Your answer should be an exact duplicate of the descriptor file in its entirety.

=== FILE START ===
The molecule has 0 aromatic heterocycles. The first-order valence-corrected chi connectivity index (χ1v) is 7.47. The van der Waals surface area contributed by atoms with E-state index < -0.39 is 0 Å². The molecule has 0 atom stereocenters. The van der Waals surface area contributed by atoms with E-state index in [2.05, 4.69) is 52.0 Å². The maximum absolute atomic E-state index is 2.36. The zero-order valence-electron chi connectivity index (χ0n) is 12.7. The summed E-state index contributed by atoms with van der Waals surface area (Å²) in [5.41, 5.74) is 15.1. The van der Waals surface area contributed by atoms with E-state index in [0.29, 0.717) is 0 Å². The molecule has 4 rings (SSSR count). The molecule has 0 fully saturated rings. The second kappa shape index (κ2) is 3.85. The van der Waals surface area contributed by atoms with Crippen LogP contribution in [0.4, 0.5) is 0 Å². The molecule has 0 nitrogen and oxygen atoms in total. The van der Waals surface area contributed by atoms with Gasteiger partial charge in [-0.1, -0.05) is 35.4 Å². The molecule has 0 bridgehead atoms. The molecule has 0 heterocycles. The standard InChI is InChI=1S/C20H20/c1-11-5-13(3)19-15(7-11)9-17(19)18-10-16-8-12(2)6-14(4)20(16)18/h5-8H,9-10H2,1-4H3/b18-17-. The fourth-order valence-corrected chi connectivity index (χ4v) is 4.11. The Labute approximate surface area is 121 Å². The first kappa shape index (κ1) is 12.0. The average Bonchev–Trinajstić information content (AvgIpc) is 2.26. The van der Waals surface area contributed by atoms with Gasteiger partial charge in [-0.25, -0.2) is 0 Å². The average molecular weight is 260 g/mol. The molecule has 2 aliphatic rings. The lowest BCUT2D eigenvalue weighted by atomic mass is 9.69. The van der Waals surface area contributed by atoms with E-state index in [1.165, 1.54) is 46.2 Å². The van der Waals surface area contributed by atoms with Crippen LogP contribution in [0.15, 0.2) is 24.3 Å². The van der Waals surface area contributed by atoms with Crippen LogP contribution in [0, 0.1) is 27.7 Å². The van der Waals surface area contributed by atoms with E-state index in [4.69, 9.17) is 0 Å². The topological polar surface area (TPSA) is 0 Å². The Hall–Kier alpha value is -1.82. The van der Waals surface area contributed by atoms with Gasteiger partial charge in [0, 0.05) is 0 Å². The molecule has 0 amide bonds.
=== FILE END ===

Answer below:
The molecule has 0 aromatic heterocycles. The first-order valence-corrected chi connectivity index (χ1v) is 7.47. The van der Waals surface area contributed by atoms with E-state index < -0.39 is 0 Å². The molecule has 0 atom stereocenters. The van der Waals surface area contributed by atoms with E-state index in [2.05, 4.69) is 52.0 Å². The maximum absolute atomic E-state index is 2.36. The zero-order valence-electron chi connectivity index (χ0n) is 12.7. The summed E-state index contributed by atoms with van der Waals surface area (Å²) in [5.41, 5.74) is 15.1. The van der Waals surface area contributed by atoms with E-state index in [0.29, 0.717) is 0 Å². The molecule has 4 rings (SSSR count). The molecule has 0 fully saturated rings. The second kappa shape index (κ2) is 3.85. The van der Waals surface area contributed by atoms with Crippen LogP contribution in [0.4, 0.5) is 0 Å². The molecule has 0 nitrogen and oxygen atoms in total. The van der Waals surface area contributed by atoms with Gasteiger partial charge in [-0.1, -0.05) is 35.4 Å². The molecule has 0 bridgehead atoms. The molecule has 0 heterocycles. The standard InChI is InChI=1S/C20H20/c1-11-5-13(3)19-15(7-11)9-17(19)18-10-16-8-12(2)6-14(4)20(16)18/h5-8H,9-10H2,1-4H3/b18-17-. The fourth-order valence-corrected chi connectivity index (χ4v) is 4.11. The Labute approximate surface area is 121 Å². The first kappa shape index (κ1) is 12.0. The average Bonchev–Trinajstić information content (AvgIpc) is 2.26. The van der Waals surface area contributed by atoms with Gasteiger partial charge in [-0.25, -0.2) is 0 Å². The average molecular weight is 260 g/mol. The molecule has 2 aliphatic rings. The lowest BCUT2D eigenvalue weighted by atomic mass is 9.69. The van der Waals surface area contributed by atoms with E-state index in [1.165, 1.54) is 46.2 Å². The van der Waals surface area contributed by atoms with Crippen LogP contribution in [0.15, 0.2) is 24.3 Å². The van der Waals surface area contributed by atoms with Crippen LogP contribution in [0, 0.1) is 27.7 Å². The van der Waals surface area contributed by atoms with E-state index in [4.69, 9.17) is 0 Å². The topological polar surface area (TPSA) is 0 Å². The Hall–Kier alpha value is -1.82. The van der Waals surface area contributed by atoms with Gasteiger partial charge in [0, 0.05) is 0 Å². The molecule has 0 amide bonds.